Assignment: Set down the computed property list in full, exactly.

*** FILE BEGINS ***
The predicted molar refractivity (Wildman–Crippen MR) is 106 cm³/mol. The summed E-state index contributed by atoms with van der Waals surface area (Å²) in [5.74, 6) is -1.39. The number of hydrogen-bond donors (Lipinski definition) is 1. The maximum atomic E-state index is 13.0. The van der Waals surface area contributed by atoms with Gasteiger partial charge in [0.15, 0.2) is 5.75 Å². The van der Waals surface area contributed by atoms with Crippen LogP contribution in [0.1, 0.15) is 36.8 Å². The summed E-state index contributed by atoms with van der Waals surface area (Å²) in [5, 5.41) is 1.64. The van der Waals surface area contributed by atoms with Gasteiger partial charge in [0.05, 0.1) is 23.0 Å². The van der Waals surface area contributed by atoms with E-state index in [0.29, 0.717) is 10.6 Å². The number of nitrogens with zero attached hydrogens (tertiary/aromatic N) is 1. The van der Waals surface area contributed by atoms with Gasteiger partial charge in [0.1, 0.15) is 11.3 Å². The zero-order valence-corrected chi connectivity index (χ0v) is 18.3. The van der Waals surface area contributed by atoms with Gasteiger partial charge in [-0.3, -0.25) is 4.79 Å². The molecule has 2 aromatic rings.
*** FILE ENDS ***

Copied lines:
The predicted molar refractivity (Wildman–Crippen MR) is 106 cm³/mol. The summed E-state index contributed by atoms with van der Waals surface area (Å²) in [5.74, 6) is -1.39. The number of hydrogen-bond donors (Lipinski definition) is 1. The maximum atomic E-state index is 13.0. The van der Waals surface area contributed by atoms with Gasteiger partial charge in [0.15, 0.2) is 5.75 Å². The van der Waals surface area contributed by atoms with Crippen LogP contribution in [0.1, 0.15) is 36.8 Å². The summed E-state index contributed by atoms with van der Waals surface area (Å²) in [5, 5.41) is 1.64. The van der Waals surface area contributed by atoms with Gasteiger partial charge in [0.05, 0.1) is 23.0 Å². The van der Waals surface area contributed by atoms with E-state index in [0.29, 0.717) is 10.6 Å². The number of nitrogens with zero attached hydrogens (tertiary/aromatic N) is 1. The van der Waals surface area contributed by atoms with Gasteiger partial charge in [0.1, 0.15) is 11.3 Å². The zero-order valence-corrected chi connectivity index (χ0v) is 18.3. The van der Waals surface area contributed by atoms with Gasteiger partial charge in [-0.3, -0.25) is 4.79 Å². The molecule has 2 aromatic rings.